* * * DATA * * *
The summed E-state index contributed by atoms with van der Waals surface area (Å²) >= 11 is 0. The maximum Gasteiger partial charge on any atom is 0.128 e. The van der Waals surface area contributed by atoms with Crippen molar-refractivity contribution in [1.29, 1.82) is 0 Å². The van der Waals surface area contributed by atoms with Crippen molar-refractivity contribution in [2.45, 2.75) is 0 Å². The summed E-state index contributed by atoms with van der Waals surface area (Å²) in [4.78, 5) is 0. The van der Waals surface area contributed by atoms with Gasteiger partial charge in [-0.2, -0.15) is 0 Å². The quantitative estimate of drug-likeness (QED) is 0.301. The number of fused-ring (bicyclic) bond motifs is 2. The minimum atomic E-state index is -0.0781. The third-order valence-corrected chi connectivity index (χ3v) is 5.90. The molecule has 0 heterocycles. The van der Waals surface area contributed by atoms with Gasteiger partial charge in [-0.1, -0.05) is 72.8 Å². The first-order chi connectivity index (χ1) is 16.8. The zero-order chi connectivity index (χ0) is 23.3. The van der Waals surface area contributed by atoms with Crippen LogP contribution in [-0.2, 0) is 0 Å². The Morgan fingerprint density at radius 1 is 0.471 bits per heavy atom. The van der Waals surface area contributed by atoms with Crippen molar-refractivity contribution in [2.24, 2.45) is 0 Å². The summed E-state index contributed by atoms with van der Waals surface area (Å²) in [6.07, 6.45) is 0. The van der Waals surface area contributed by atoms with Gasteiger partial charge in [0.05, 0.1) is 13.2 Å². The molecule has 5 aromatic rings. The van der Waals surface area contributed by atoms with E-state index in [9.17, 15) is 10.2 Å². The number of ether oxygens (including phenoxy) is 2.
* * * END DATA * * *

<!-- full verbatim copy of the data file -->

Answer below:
The summed E-state index contributed by atoms with van der Waals surface area (Å²) >= 11 is 0. The maximum Gasteiger partial charge on any atom is 0.128 e. The van der Waals surface area contributed by atoms with Crippen molar-refractivity contribution in [1.29, 1.82) is 0 Å². The van der Waals surface area contributed by atoms with Crippen molar-refractivity contribution in [2.45, 2.75) is 0 Å². The summed E-state index contributed by atoms with van der Waals surface area (Å²) in [4.78, 5) is 0. The van der Waals surface area contributed by atoms with Gasteiger partial charge in [-0.2, -0.15) is 0 Å². The quantitative estimate of drug-likeness (QED) is 0.301. The number of fused-ring (bicyclic) bond motifs is 2. The minimum atomic E-state index is -0.0781. The third-order valence-corrected chi connectivity index (χ3v) is 5.90. The molecule has 0 heterocycles. The van der Waals surface area contributed by atoms with Gasteiger partial charge in [-0.1, -0.05) is 72.8 Å². The first-order chi connectivity index (χ1) is 16.8. The zero-order chi connectivity index (χ0) is 23.3. The van der Waals surface area contributed by atoms with Crippen LogP contribution in [-0.2, 0) is 0 Å². The Morgan fingerprint density at radius 1 is 0.471 bits per heavy atom. The van der Waals surface area contributed by atoms with Crippen molar-refractivity contribution in [2.24, 2.45) is 0 Å². The summed E-state index contributed by atoms with van der Waals surface area (Å²) in [6.07, 6.45) is 0. The van der Waals surface area contributed by atoms with Gasteiger partial charge in [0.05, 0.1) is 13.2 Å². The molecule has 5 aromatic rings. The van der Waals surface area contributed by atoms with E-state index in [9.17, 15) is 10.2 Å². The number of ether oxygens (including phenoxy) is 2.